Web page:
What makes me think is that the input is regarded as a set of molecules rather than a sequence of molecules (at least in theory!), thus any kind of sorting (or permutation) of the input structures should not affect either the result (clusters formed) or the running time of the program.

We must investigate this very thoroughly. We are grateful for you for revealing this artefact.

Regarding docs, you are absolutely right that it's outdated. The application is changing rapidly (both in terms in iternal algorithms and the GUI), we will document the first stable version.

Thank you again for yor work.

Kind regards,


User 677b9c22ff

16-11-2006 00:23:16

Hi Miklos,

sorry I totally forgot to answer.
mvargyas wrote:
Hi Tobias,

However, I don't understand the role of sorting. How did you sort your input? By the number of atoms? or..?

Did you have already a look into the rar file I attached, the smiles are just

sorted according to their alphabetical order (with Textpad - a great tool).

I also tried to run libmcs on a multiprocessor machine, however even if it fires up some threads, it seems the main-routine is only single-threaded which is bad if you have 7 cores hanging around doing nothing.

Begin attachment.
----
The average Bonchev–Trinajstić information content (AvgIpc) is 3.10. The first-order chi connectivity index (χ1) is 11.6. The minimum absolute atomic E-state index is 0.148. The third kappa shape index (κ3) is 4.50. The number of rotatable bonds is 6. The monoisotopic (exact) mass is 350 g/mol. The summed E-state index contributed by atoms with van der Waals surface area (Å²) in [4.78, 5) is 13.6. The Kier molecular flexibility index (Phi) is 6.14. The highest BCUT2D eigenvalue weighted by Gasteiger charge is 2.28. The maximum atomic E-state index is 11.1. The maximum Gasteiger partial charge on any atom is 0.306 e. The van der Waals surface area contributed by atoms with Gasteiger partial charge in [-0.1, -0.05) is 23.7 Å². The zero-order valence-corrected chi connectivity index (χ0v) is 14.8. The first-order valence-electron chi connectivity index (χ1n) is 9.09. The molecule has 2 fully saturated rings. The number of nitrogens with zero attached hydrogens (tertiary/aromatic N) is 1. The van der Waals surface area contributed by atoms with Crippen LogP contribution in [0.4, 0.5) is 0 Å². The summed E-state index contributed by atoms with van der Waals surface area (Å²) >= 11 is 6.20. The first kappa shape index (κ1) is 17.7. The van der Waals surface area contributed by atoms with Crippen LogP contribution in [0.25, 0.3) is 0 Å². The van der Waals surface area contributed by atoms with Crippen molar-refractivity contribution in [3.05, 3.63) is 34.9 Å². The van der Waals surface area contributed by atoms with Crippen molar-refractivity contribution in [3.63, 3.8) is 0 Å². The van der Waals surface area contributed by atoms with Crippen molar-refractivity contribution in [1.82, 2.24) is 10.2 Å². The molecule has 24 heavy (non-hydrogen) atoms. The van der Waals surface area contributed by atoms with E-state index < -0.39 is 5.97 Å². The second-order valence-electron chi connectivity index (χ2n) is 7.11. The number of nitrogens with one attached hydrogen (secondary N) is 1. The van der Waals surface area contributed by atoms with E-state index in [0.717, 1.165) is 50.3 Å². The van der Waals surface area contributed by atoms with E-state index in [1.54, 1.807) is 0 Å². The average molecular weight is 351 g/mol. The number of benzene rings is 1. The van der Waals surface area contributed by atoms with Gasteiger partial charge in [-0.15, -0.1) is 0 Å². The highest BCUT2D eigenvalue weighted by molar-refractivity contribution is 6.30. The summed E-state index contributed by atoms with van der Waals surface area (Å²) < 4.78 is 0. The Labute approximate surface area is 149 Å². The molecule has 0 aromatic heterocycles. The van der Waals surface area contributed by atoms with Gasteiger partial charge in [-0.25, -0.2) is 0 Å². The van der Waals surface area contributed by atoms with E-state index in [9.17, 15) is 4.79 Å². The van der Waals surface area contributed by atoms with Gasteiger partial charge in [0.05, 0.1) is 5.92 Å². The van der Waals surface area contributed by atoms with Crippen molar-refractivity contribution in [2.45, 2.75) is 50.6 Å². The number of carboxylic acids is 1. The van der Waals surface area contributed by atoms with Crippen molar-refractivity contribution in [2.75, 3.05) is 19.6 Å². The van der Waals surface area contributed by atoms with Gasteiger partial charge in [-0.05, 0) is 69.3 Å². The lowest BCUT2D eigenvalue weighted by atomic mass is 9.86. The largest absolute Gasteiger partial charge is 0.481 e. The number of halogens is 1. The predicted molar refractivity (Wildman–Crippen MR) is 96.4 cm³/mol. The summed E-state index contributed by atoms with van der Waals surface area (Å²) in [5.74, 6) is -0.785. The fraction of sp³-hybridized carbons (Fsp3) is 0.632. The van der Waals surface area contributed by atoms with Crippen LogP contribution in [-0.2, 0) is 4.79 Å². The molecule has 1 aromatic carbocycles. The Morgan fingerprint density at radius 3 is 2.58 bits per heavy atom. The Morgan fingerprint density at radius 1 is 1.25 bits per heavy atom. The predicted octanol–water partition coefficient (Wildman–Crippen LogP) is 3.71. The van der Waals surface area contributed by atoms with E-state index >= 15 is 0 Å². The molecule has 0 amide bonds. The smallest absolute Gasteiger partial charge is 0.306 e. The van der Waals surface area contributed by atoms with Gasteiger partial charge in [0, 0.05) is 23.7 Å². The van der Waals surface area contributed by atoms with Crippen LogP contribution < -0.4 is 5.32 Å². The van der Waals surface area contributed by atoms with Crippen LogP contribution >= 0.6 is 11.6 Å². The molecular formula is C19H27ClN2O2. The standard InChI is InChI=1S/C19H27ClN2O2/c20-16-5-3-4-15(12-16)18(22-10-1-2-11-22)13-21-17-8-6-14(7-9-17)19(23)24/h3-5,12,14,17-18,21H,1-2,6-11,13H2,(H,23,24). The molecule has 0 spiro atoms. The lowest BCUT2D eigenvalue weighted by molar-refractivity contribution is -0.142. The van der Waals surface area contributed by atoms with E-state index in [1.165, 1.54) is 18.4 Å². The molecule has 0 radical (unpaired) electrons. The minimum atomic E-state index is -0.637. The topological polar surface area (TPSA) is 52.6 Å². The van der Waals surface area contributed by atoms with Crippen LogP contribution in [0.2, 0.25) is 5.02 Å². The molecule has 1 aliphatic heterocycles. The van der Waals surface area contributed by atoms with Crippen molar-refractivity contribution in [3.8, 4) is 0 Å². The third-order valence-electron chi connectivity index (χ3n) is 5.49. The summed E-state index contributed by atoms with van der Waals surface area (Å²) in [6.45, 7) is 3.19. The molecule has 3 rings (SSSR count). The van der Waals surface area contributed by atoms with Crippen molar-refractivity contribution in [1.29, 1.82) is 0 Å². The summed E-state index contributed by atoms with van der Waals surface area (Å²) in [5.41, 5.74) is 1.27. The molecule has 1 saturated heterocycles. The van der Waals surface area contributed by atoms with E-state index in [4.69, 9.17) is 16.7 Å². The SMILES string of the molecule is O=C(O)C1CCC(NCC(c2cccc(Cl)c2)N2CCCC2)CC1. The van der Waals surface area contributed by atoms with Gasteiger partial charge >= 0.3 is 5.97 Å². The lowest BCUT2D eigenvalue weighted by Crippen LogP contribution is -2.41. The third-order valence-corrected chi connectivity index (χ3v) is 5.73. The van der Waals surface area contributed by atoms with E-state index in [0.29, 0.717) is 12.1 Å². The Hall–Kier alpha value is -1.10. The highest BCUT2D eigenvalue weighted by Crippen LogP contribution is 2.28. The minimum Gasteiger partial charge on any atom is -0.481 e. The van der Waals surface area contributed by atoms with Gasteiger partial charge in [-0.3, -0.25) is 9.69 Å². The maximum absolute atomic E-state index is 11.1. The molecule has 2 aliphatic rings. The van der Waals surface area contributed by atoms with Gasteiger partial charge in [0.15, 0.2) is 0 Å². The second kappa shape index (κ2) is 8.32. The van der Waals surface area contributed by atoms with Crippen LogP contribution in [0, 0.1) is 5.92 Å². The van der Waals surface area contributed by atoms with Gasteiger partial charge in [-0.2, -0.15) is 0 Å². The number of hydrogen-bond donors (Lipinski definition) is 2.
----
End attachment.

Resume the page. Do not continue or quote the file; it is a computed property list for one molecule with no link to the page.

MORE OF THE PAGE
However the pairwise comparison would scale very well with n-CPUs if once detected that a specific fragment is not totally unique. Would you agree to that? The PubChem DB (currently has 10 Mio. compounds) so this would be a good number of compounds to start.

Kind regards


ChemAxon efa1591b5a

21-11-2006 09:41:42

Hi Tobias,

just like me.... I also forgot to respond, apologies.

We found the bug that caused the sort-dependant behaviour. We are working on that right now, actually, it was not a programming bug but a conceptual one - thank you very much for drawing our attention to this problem.

We plan to release a multithreaded/parallel version next year - you are right that the algorithm should scale well with the number of cores/cpu-s.

Also, thanks for the pubchem db suggestion, we will include that or at least parts of it in our standard test set, 10M copmounds is more than enough - I wish LibMCS could cope with million...

Best regards,